In these conditions, a leader is laundered of historical recklessness and proven incompetence. Any minor adjustments in behaviour become major corrections. There was a point towards the end of the government’s post-Cobra press conference when it became clear to me that Johnson was struggling to get through it all with a straight face, without making a quip. He ummed and aahed, fighting his compulsion by making vague noises. He almost pulled it off, but fell at the very last stretch, saying that the aim of the plan was to flatten the peak of the infection, to “squash that sombrero”. He then left with a hurried afterthought of a message to the stricken: “We will get through this.”
Johnson and his team’s hagiography is already being written merely for coming up with a plan, not because it works, but because in times of crisis our exceptionalism becomes embodied in our leadership. We are keeping the country open as the rest of the world does the opposite because we have cracked it.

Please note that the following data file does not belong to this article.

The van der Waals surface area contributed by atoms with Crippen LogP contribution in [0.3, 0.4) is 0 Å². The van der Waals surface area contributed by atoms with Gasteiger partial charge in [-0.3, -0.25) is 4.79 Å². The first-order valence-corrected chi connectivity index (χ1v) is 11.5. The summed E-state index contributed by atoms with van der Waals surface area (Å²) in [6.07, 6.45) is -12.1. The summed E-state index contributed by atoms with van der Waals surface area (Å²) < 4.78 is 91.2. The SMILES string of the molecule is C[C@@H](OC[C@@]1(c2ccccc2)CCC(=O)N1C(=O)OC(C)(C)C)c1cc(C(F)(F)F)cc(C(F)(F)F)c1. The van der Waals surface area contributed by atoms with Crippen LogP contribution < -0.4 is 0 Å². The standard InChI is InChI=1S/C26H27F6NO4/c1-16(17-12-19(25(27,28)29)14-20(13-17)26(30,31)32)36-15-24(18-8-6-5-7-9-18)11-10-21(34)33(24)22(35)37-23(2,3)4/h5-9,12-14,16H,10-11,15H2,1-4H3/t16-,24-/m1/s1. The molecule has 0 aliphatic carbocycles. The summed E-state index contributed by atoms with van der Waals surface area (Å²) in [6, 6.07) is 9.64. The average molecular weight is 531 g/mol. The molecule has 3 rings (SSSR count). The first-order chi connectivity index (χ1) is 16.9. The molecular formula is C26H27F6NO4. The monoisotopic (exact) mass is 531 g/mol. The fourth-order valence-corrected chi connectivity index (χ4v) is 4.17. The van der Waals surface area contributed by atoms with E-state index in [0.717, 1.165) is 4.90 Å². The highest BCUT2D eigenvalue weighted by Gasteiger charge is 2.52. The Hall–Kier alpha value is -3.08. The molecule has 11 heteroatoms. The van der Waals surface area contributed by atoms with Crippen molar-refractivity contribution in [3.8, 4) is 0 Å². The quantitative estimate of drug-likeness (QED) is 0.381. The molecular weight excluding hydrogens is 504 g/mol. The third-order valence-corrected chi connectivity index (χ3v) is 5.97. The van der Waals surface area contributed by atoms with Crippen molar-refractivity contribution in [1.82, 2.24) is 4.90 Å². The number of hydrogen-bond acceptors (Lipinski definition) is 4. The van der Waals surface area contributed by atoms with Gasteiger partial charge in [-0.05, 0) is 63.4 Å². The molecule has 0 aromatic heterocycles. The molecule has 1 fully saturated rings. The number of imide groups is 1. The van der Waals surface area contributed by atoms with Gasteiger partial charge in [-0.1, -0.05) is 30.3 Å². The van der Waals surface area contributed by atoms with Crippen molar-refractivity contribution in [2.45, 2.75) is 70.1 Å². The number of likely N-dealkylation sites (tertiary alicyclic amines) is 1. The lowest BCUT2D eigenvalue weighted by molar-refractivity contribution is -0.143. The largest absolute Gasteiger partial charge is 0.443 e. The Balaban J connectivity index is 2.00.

Things have moved on since that article was written and, last night, it was announced that pubs, bars and restaurants would close. This, however, prompted complaints from the usual quarters about freedoms being lost, some of which have been couched in World War 2 Blitz rhetoric, while others, like this one from Brendan O’Neill was simply idiotic.
Britain without its pubs is not Britain. It just isn’t. It becomes something else. Something worse. Something less free, less convivial, less human.
Yes, we all know that Covid-19 is a serious disease and we all agree that huge amounts of government resources should be devoted to tackling it and treating those infected by it.